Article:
July 21, 2016 Budget Update

With convention season in full swing, Congress recessed late last week until Labor Day. Over the last month, further progress was made on the appropriations bills that fund the government. Both the House and Senate have advanced all thirteen (13) FY2017 funding bills through the Appropriations Committees. Below are some highlights from the bills. 

Labor-HHS-Education Bill

Since our last writing, the most noteworthy development was release of both the House and Senate draft Labor-HHS-Education Appropriations bills, which fund the NIH and other education programs of vital importance to the university  community. Below are a few highlights of these bills:

NIH Funding

Overall, the House bill would provide $161.6 billion in discretionary spending, about $257 million below the Senate draft bill. With respect to almost every NIH institute or program, the Senate bill would provide some 1%-5% more funding than the House bill. Overall, the House would provide $33.3 billion total for the NIH, an increase of $1.25 billion (3.9 percent) above FY16, but almost $800 million below the proposed Senate funding of $34.08 billion (a $2 billion or 6.3 percent increase).  

Much of the funding increase in the Senate bill would go to signature initiatives. The National Cancer Institute would receive a $225 million increase under the Senate bill, a partial downpayment on the President’s proposed Cancer Moonshot. Both bills would provide a $100 million increase for the Precision Medicine Initiative, bringing that program to $300 million. The Senate would provide an additional $400 million (in contrast to the House’s $350 million) for Alzheimer’s disease research for a total of $1.26 billion in FY 2017. The Senate would provide $250 million BRAIN Initiative, a $45 million increase for that activity, while the House would provide $195 million. The Senate bill would also provide a $50 million increase for the Combat Antibiotic Resistant Bacteria program, for a total of $463 million.  

Other Health Programs

The Senate would provide a $126 million, or 93 percent increase, for the CDC and related agencies to combat opioid abuse. The House bill would provide a $500 million increase for comprehensive opioid response grants as well as grants through HRSA for schools to develop educational material and training related to substance abuse.

Department of Education

Both House and Senate bills would raise the maximum Pell grant for 2017-2018 to $5,935. The Senate bill also included language reinstating year-round Pell Grants, which would allow students to get a 2nd grant in the summer/same calendar year (The House bill does not include this provision). SEOG and Work study programs were level funded at their FY16 levels of $733 million and $989.7 million respectively in both bills.  

Future Outlook

When Congress returns after Labor Day, it will have very few legislative days in September before it recesses again until after the election. Already debate has begun about the need for a Continuing Resolution (CR) to keep the government operating when the new fiscal year begins on October 1st. Some in Congress want a six-month CR, which would delay final appropriations for FY17 until after a new president is sworn-in. This would surely hamstring agency decision-making and negatively impact research awards. Hopefully, Congress can agree on a shorter CR and return after the election for a “lame duck session” to enact a final Omnibus Appropriations bill or year-long CR, but time will tell.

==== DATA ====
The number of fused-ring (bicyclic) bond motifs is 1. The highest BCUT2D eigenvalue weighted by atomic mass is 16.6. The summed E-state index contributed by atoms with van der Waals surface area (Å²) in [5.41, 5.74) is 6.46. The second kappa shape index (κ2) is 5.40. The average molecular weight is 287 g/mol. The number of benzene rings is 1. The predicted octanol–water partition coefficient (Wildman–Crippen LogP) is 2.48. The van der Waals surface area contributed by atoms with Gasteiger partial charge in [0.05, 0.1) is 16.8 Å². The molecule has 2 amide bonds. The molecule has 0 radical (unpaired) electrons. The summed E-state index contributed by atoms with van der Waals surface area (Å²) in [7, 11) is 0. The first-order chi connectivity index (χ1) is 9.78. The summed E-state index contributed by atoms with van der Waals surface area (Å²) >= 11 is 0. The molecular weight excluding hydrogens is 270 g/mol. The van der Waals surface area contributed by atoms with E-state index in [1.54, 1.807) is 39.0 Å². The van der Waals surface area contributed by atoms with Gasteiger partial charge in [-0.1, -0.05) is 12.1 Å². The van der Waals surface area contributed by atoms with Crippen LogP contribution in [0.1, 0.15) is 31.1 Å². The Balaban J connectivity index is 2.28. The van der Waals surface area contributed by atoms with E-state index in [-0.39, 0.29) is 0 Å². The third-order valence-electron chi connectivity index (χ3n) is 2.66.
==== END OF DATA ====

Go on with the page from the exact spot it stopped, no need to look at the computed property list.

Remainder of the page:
State Issues

As of this writing, the state legislature is preparing for a whirlwind ten days and will finalize its two-year session at midnight on July 31st.

Below are a few issues we helped lead the charge in supporting on behalf of the university community:

College Savings Tax Deduction:  As part of the Economic Development bill - Starting in 2017, individuals and families will be eligible for up to $2,000 in annual tax deductions for contributions to 529 college savings plans.  After conceiving this idea a few years ago and organizing a coalition to advocate for its passage, we succeeded in getting this provision included in both the House and Senate version of pending economic development legislation.  The final bill is likely to reach the Governor’s desk late next week.

State Financial Aid:  The final FY17 state budget includes $95.6 million for need-based state scholarships, level funding from last year.  The budget also included a commission to study whether Massachusetts should join the State Authorization Reciprocity Agreement.  

Science and Technology Matching Fund Grants:  The pending economic development bill also includes $15 million in additional funding for this program, which is designed to support initiatives with the best potential to create jobs and new industries in Massachusetts while leveraging federal funding.  Northeastern has already benefitted from this program, with Prof. Ahmed Busnaina’s Center for High-rate Nanomanufacturing receiving a $3 million grant from Governor Charlie Baker at KRI earlier this year.  

“Proof of Concept” Commercialization Seed Fund: We are currently working to restore $200K vetoed from the final FY17 budget for this fund, which provides grants to transition new technologies coming out of universities.  Last year, three NU faculty members received grants from this program.